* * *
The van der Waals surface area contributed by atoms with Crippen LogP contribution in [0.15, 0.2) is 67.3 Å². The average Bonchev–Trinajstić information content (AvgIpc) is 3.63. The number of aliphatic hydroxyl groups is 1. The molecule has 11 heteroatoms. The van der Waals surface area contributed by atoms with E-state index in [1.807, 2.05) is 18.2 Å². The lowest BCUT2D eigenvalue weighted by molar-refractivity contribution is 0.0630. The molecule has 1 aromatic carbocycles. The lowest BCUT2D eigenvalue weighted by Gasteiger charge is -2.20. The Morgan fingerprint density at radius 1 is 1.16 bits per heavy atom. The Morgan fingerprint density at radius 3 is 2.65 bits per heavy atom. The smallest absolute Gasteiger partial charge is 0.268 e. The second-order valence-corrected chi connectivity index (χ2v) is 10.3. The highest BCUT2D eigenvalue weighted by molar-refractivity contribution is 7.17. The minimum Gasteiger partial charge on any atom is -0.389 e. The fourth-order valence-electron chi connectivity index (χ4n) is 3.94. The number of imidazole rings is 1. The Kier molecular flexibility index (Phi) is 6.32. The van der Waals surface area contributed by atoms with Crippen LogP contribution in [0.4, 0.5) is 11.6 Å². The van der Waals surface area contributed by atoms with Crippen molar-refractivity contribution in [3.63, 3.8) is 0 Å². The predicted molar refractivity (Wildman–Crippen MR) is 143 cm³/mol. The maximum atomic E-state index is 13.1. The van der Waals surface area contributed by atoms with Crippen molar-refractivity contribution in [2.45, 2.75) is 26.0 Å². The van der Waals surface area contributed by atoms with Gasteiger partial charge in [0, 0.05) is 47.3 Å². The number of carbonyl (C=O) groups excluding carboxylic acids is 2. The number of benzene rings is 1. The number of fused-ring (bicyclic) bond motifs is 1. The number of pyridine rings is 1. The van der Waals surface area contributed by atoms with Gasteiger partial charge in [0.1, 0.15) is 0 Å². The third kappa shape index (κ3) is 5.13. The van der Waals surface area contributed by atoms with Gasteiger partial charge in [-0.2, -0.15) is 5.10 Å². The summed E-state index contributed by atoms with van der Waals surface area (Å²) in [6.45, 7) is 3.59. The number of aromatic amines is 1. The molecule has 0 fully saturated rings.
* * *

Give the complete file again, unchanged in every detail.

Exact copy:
The van der Waals surface area contributed by atoms with Crippen LogP contribution in [0.15, 0.2) is 67.3 Å². The average Bonchev–Trinajstić information content (AvgIpc) is 3.63. The number of aliphatic hydroxyl groups is 1. The molecule has 11 heteroatoms. The van der Waals surface area contributed by atoms with E-state index in [1.807, 2.05) is 18.2 Å². The lowest BCUT2D eigenvalue weighted by molar-refractivity contribution is 0.0630. The molecule has 1 aromatic carbocycles. The lowest BCUT2D eigenvalue weighted by Gasteiger charge is -2.20. The Morgan fingerprint density at radius 1 is 1.16 bits per heavy atom. The Morgan fingerprint density at radius 3 is 2.65 bits per heavy atom. The smallest absolute Gasteiger partial charge is 0.268 e. The second-order valence-corrected chi connectivity index (χ2v) is 10.3. The highest BCUT2D eigenvalue weighted by molar-refractivity contribution is 7.17. The minimum Gasteiger partial charge on any atom is -0.389 e. The fourth-order valence-electron chi connectivity index (χ4n) is 3.94. The number of imidazole rings is 1. The Kier molecular flexibility index (Phi) is 6.32. The van der Waals surface area contributed by atoms with Crippen LogP contribution in [0.4, 0.5) is 11.6 Å². The van der Waals surface area contributed by atoms with Crippen molar-refractivity contribution in [3.63, 3.8) is 0 Å². The predicted molar refractivity (Wildman–Crippen MR) is 143 cm³/mol. The maximum atomic E-state index is 13.1. The van der Waals surface area contributed by atoms with Crippen molar-refractivity contribution in [2.45, 2.75) is 26.0 Å². The van der Waals surface area contributed by atoms with Gasteiger partial charge in [0, 0.05) is 47.3 Å². The number of carbonyl (C=O) groups excluding carboxylic acids is 2. The number of benzene rings is 1. The number of fused-ring (bicyclic) bond motifs is 1. The number of pyridine rings is 1. The van der Waals surface area contributed by atoms with Gasteiger partial charge in [0.1, 0.15) is 0 Å². The third kappa shape index (κ3) is 5.13. The van der Waals surface area contributed by atoms with Gasteiger partial charge in [-0.2, -0.15) is 5.10 Å². The summed E-state index contributed by atoms with van der Waals surface area (Å²) in [6.45, 7) is 3.59. The number of aromatic amines is 1. The molecule has 0 fully saturated rings.